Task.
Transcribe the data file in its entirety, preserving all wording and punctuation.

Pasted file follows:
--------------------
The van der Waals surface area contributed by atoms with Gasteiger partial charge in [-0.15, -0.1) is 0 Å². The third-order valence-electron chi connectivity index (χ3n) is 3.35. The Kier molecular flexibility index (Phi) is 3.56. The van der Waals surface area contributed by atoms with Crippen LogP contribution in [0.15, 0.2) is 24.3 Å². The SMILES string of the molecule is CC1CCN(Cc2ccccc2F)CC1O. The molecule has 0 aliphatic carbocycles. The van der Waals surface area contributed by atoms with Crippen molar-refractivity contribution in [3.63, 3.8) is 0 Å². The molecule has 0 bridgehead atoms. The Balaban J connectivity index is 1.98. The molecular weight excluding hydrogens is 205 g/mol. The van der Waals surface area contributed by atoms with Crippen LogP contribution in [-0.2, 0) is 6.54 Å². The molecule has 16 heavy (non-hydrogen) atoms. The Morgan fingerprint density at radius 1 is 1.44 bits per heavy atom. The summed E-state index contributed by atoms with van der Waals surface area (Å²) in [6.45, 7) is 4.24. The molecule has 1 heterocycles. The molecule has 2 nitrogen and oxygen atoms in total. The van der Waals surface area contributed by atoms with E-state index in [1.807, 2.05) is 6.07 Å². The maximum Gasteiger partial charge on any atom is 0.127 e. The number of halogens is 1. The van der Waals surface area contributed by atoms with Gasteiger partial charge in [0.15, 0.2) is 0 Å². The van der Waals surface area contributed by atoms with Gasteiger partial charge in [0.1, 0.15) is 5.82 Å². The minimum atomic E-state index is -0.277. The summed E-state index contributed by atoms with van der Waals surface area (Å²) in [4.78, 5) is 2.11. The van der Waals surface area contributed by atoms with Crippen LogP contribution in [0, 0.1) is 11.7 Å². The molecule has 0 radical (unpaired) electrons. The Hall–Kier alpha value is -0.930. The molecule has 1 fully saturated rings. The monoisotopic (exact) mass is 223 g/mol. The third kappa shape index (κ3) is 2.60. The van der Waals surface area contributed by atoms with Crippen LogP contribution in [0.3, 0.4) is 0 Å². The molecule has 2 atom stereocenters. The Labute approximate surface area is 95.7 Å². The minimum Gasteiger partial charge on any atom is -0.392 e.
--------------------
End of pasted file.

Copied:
The van der Waals surface area contributed by atoms with Gasteiger partial charge in [-0.15, -0.1) is 0 Å². The third-order valence-electron chi connectivity index (χ3n) is 3.35. The Kier molecular flexibility index (Phi) is 3.56. The van der Waals surface area contributed by atoms with Crippen LogP contribution in [0.15, 0.2) is 24.3 Å². The SMILES string of the molecule is CC1CCN(Cc2ccccc2F)CC1O. The molecule has 0 aliphatic carbocycles. The van der Waals surface area contributed by atoms with Crippen molar-refractivity contribution in [3.63, 3.8) is 0 Å². The molecule has 0 bridgehead atoms. The Balaban J connectivity index is 1.98. The molecular weight excluding hydrogens is 205 g/mol. The van der Waals surface area contributed by atoms with Crippen LogP contribution in [-0.2, 0) is 6.54 Å². The molecule has 16 heavy (non-hydrogen) atoms. The Morgan fingerprint density at radius 1 is 1.44 bits per heavy atom. The summed E-state index contributed by atoms with van der Waals surface area (Å²) in [6.45, 7) is 4.24. The molecule has 1 heterocycles. The molecule has 2 nitrogen and oxygen atoms in total. The van der Waals surface area contributed by atoms with E-state index in [1.807, 2.05) is 6.07 Å². The maximum Gasteiger partial charge on any atom is 0.127 e. The number of halogens is 1. The van der Waals surface area contributed by atoms with Gasteiger partial charge in [0.15, 0.2) is 0 Å². The van der Waals surface area contributed by atoms with Gasteiger partial charge in [0.1, 0.15) is 5.82 Å². The minimum atomic E-state index is -0.277. The summed E-state index contributed by atoms with van der Waals surface area (Å²) in [4.78, 5) is 2.11. The van der Waals surface area contributed by atoms with Crippen LogP contribution in [0, 0.1) is 11.7 Å². The molecule has 0 radical (unpaired) electrons. The Hall–Kier alpha value is -0.930. The molecule has 1 fully saturated rings. The monoisotopic (exact) mass is 223 g/mol. The third kappa shape index (κ3) is 2.60. The van der Waals surface area contributed by atoms with Crippen LogP contribution in [0.3, 0.4) is 0 Å². The molecule has 2 atom stereocenters. The Labute approximate surface area is 95.7 Å². The minimum Gasteiger partial charge on any atom is -0.392 e.